As the days get longer and the snow starts to melt, my first reaction is to head South. Nothing cures the winter blues like shedding winter coats and hiking through red rock canyons. This past weekend a group of friends and I packed our bags, and drove out to the middle of nowhere to hike into the desert. 

 


 

It’s still early in the season, and extra layers are needed, making our packs a little heavier than preferred. To be extra precautious, we all packed sleeping bag liners which add extra insulation from cold spring nights. We bought tuna packets, instant rice, and tortillas to make fish tacos-a backpacking delicacy.

 

 

 

We arrived at sunset, turned on our headlamps, and took off on the trail. The hike into the canyon was about 5 miles, and the towering rock walls were brightly lit from the full moon. We set up camp and feasted under a starry sky. The next morning, we explored the riverbeds that were carved through boulders and lined with ancient twisted Tamarisk trees. We timed our arrival well; the streams were clear and gentle, just before the snow melted up in the mountains. The previous year, these glittering streams looked like gushing monsoons of chocolate milk, and quickly clogged our water filters. But this year was different, we didn’t need to worry about water.

 


 

We spent our time there hiking along the river, and found jade colored swimming pools, with rope systems that helped lower you into the water. Still a little chilly for swimming, we ducked under boulders into overhanging rocks that had been carved out over time by dramatic desert floods. We watched the waterfall pour into the pool below.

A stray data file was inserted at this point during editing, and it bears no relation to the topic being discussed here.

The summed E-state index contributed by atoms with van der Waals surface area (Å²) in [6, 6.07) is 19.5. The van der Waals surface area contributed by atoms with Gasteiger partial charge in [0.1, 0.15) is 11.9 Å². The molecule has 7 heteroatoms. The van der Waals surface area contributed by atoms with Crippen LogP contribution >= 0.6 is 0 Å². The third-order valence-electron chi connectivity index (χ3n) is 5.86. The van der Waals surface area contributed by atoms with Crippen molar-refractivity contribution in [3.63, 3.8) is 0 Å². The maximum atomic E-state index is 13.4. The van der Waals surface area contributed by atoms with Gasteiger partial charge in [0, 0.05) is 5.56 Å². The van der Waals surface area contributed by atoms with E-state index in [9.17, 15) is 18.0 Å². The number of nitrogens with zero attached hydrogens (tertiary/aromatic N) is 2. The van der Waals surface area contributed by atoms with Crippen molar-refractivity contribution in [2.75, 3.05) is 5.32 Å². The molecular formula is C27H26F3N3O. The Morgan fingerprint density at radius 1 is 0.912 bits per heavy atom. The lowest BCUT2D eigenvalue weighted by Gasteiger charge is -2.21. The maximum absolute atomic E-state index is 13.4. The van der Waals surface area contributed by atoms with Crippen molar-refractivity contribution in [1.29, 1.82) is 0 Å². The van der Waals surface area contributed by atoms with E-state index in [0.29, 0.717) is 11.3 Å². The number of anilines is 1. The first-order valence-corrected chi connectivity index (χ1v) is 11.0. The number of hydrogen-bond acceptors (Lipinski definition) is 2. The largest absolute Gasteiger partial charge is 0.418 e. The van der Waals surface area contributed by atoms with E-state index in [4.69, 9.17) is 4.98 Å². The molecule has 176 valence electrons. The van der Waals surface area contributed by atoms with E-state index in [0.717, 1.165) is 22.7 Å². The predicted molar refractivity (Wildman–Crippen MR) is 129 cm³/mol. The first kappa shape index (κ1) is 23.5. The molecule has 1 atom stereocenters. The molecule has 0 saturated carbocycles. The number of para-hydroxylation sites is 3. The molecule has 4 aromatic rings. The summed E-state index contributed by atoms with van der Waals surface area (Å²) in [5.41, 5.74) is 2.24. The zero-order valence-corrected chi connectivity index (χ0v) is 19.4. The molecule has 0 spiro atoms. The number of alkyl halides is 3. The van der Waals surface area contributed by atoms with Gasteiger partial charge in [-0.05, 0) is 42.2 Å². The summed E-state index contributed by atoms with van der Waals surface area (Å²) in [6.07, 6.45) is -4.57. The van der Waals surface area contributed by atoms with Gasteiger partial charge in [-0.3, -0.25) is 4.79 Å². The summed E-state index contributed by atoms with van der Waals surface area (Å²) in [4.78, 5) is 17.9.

We told stories about other trips, made each other food, and enjoyed the embrace of sunshine on our faces. For a moment we were able to pause time and appreciate close friends and nature. As we hiked out on the last day, we reached the canyon rim just in time to see a stormy sunset, casting periwinkle clouds over the red Earth. We all stopped to watch the environment change in a matter of minutes. The sky bloomed with pinks, oranges, yellows, and rich lavenders, then subtlety faded into a dark indigo, revealing stars above. Maybe it’s the dramatic pallet that draws us all South in the spring; a reminder that the world can hold color once more.